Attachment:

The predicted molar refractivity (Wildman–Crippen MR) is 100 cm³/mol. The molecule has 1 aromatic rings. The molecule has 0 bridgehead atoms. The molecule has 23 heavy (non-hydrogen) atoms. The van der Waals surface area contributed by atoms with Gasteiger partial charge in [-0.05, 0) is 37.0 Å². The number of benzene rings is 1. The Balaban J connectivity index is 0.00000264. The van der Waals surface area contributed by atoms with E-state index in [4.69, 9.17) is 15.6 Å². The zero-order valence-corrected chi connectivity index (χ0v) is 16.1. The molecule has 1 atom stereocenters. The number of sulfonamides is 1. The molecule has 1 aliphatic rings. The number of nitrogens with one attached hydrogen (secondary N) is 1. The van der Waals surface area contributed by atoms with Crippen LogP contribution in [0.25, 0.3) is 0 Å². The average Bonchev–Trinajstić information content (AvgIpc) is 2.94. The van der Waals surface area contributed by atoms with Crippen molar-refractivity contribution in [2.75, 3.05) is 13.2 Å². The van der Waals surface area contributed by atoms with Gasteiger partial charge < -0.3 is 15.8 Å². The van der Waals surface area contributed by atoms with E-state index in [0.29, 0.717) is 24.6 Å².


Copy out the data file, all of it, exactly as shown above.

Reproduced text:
The predicted molar refractivity (Wildman–Crippen MR) is 100 cm³/mol. The molecule has 1 aromatic rings. The molecule has 0 bridgehead atoms. The molecule has 23 heavy (non-hydrogen) atoms. The van der Waals surface area contributed by atoms with Gasteiger partial charge in [-0.05, 0) is 37.0 Å². The number of benzene rings is 1. The Balaban J connectivity index is 0.00000264. The van der Waals surface area contributed by atoms with E-state index in [4.69, 9.17) is 15.6 Å². The zero-order valence-corrected chi connectivity index (χ0v) is 16.1. The molecule has 1 atom stereocenters. The number of sulfonamides is 1. The molecule has 1 aliphatic rings. The number of nitrogens with one attached hydrogen (secondary N) is 1. The van der Waals surface area contributed by atoms with Crippen LogP contribution in [0.25, 0.3) is 0 Å². The average Bonchev–Trinajstić information content (AvgIpc) is 2.94. The van der Waals surface area contributed by atoms with Crippen molar-refractivity contribution in [2.75, 3.05) is 13.2 Å². The van der Waals surface area contributed by atoms with Gasteiger partial charge < -0.3 is 15.8 Å². The van der Waals surface area contributed by atoms with E-state index in [0.29, 0.717) is 24.6 Å².